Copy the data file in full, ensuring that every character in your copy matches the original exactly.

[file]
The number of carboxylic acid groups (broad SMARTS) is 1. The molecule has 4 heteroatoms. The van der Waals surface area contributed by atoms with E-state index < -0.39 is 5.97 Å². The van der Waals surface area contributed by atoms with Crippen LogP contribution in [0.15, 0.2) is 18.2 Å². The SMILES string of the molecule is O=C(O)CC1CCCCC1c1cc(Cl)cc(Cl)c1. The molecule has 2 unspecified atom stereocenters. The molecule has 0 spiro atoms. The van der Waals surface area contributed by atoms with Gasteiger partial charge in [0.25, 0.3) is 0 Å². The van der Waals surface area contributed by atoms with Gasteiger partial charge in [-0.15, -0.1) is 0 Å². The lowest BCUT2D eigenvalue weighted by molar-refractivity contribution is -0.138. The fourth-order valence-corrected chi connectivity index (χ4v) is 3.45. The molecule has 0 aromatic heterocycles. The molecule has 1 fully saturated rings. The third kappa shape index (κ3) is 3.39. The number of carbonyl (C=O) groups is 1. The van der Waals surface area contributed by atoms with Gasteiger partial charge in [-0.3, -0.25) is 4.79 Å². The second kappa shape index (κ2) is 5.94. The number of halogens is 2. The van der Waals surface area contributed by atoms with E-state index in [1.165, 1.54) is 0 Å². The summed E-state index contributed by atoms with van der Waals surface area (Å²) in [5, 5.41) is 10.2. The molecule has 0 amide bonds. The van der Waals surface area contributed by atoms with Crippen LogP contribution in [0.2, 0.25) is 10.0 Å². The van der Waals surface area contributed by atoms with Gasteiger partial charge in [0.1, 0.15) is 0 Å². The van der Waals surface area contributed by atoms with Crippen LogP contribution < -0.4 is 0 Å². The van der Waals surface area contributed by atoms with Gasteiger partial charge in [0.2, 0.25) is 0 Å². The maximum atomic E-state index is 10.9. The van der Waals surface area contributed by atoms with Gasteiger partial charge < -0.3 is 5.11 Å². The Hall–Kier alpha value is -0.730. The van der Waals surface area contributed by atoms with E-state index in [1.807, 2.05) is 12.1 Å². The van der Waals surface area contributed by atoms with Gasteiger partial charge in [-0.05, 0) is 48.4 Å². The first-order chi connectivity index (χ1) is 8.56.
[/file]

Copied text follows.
The number of carboxylic acid groups (broad SMARTS) is 1. The molecule has 4 heteroatoms. The van der Waals surface area contributed by atoms with E-state index < -0.39 is 5.97 Å². The van der Waals surface area contributed by atoms with Crippen LogP contribution in [0.15, 0.2) is 18.2 Å². The SMILES string of the molecule is O=C(O)CC1CCCCC1c1cc(Cl)cc(Cl)c1. The molecule has 2 unspecified atom stereocenters. The molecule has 0 spiro atoms. The van der Waals surface area contributed by atoms with Gasteiger partial charge in [0.25, 0.3) is 0 Å². The van der Waals surface area contributed by atoms with Gasteiger partial charge in [-0.15, -0.1) is 0 Å². The lowest BCUT2D eigenvalue weighted by molar-refractivity contribution is -0.138. The fourth-order valence-corrected chi connectivity index (χ4v) is 3.45. The molecule has 0 aromatic heterocycles. The molecule has 1 fully saturated rings. The third kappa shape index (κ3) is 3.39. The number of carbonyl (C=O) groups is 1. The van der Waals surface area contributed by atoms with Gasteiger partial charge in [-0.3, -0.25) is 4.79 Å². The second kappa shape index (κ2) is 5.94. The number of halogens is 2. The van der Waals surface area contributed by atoms with E-state index in [1.165, 1.54) is 0 Å². The summed E-state index contributed by atoms with van der Waals surface area (Å²) in [5, 5.41) is 10.2. The molecule has 0 amide bonds. The van der Waals surface area contributed by atoms with Crippen LogP contribution in [0.2, 0.25) is 10.0 Å². The van der Waals surface area contributed by atoms with Gasteiger partial charge in [0.1, 0.15) is 0 Å². The van der Waals surface area contributed by atoms with Crippen LogP contribution < -0.4 is 0 Å². The van der Waals surface area contributed by atoms with Gasteiger partial charge in [0.2, 0.25) is 0 Å². The maximum atomic E-state index is 10.9. The van der Waals surface area contributed by atoms with Gasteiger partial charge < -0.3 is 5.11 Å². The Hall–Kier alpha value is -0.730. The van der Waals surface area contributed by atoms with E-state index in [1.807, 2.05) is 12.1 Å². The van der Waals surface area contributed by atoms with Gasteiger partial charge in [-0.05, 0) is 48.4 Å². The first-order chi connectivity index (χ1) is 8.56.